Let’s Pile on Healthcare.gov…My Two Cents

Many articles have discussed the travails of the new Federal healthcare marketplace, healthcare.gov. You can find them here, here, and here, just to name a few.


Essentially they all say that the Federal government was ill-equipped to handle a website of this magnitude. From what I gather, the Centers for Medicare and Medicaid Services (CMS) acted as the “lead” in the development of the site. These are the same people that administer Medicare (an agency that you can’t reach by phone to get preauthorization for a procedure) and Medicaid (an agency that provides very poor, incomplete insurance for the poor). That means that we gave a very complex web development project to an agency that’s not good at their regular day job of administering Federally funded health insurance.


Sure they will say that hindsight is 20-20. That we couldn’t know how bad CMS would be at rolling out healthcare.gov. But I’m confident that if you asked anyone here in San Francisco how best to develop this site, they would have suggested a private sector company that uses Agile software development methods that favors collaboration and working software as a primary goal, not fat negotiated contracts with a bunch of Federal contractors.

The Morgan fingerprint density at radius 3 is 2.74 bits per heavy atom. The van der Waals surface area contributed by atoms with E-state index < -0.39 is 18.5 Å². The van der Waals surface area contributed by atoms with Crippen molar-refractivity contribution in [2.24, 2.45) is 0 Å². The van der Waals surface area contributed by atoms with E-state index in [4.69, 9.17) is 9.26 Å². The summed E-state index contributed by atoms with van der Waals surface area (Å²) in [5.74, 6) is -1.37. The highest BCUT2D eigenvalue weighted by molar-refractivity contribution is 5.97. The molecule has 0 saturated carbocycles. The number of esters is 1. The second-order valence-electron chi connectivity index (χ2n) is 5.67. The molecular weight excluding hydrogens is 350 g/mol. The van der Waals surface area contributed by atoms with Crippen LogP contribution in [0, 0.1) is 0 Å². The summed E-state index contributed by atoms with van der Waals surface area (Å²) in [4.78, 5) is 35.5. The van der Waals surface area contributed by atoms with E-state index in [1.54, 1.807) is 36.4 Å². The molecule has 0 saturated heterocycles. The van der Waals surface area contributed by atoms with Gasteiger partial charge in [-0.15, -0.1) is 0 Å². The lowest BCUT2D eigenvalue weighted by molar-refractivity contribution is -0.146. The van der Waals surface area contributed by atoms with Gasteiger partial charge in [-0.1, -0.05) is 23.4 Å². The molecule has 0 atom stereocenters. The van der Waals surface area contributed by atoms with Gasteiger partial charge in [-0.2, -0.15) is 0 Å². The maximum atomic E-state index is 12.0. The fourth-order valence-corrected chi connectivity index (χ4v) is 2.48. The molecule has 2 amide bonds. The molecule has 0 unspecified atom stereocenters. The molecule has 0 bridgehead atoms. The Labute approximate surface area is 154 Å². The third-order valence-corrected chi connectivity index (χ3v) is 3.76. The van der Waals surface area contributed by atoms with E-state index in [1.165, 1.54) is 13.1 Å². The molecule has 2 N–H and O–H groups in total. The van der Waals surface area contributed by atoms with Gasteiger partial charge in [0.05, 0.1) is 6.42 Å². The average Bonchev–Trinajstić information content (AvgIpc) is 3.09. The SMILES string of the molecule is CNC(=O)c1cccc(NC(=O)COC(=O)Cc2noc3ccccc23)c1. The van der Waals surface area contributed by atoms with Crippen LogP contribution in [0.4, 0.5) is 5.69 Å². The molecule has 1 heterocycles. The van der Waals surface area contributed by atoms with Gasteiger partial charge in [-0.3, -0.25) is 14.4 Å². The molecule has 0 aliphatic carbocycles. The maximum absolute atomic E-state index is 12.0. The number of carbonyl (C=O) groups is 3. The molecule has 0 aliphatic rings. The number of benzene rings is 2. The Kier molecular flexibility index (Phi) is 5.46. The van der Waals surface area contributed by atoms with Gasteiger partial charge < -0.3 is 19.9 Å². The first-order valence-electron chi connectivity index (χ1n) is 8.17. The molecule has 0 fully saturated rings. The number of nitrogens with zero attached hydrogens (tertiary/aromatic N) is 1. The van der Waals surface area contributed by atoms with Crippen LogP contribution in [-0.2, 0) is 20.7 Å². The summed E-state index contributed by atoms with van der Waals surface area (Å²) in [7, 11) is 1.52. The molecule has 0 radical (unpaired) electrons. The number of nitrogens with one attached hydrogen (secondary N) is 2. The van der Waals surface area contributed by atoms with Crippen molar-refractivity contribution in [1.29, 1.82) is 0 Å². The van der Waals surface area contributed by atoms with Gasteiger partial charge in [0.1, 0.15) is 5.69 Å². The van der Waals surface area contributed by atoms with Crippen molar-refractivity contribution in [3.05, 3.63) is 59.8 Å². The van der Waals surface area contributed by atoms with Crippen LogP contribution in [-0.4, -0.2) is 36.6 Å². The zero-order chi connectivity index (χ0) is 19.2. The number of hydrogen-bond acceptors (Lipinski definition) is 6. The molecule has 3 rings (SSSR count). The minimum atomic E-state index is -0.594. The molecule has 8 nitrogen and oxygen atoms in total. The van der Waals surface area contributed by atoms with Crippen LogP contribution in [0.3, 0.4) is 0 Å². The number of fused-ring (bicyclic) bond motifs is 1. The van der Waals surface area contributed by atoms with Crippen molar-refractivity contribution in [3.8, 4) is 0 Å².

I think the most frustrating thing – aside from Americans’ inability to purchase healthcare despite repeated attempts – is that any opponent of ObamaCare will incessantly use this web failure as proof that increased accessibility to coverage is bad. I don’t mind someone making articulate, evidence-based arguments that ObamaCare is ineffective at reducing healthcare costs; that’s probably true. But to use a website’s failure as proof that the President’s attempt to provide healthcare to more Americans is just inaccurate and maybe even mean-spirited.


I’m no fan of more government bureaucracy in an already complicated healthcare system but a clueless agency that can’t build a website has nothing to do with the potential success of increasing our accessibility to health insurance. The bottom line is that websites today are not your older cousin’s website of yesterday (this is a reference to “this isn’t your father’s Oldsmobile”). There’s more interactivity with the user and more connectivity to multiple databases. This required someone, maybe anyone, other than CMS.


An excellent (unofficial) overview of the website can be seen here:




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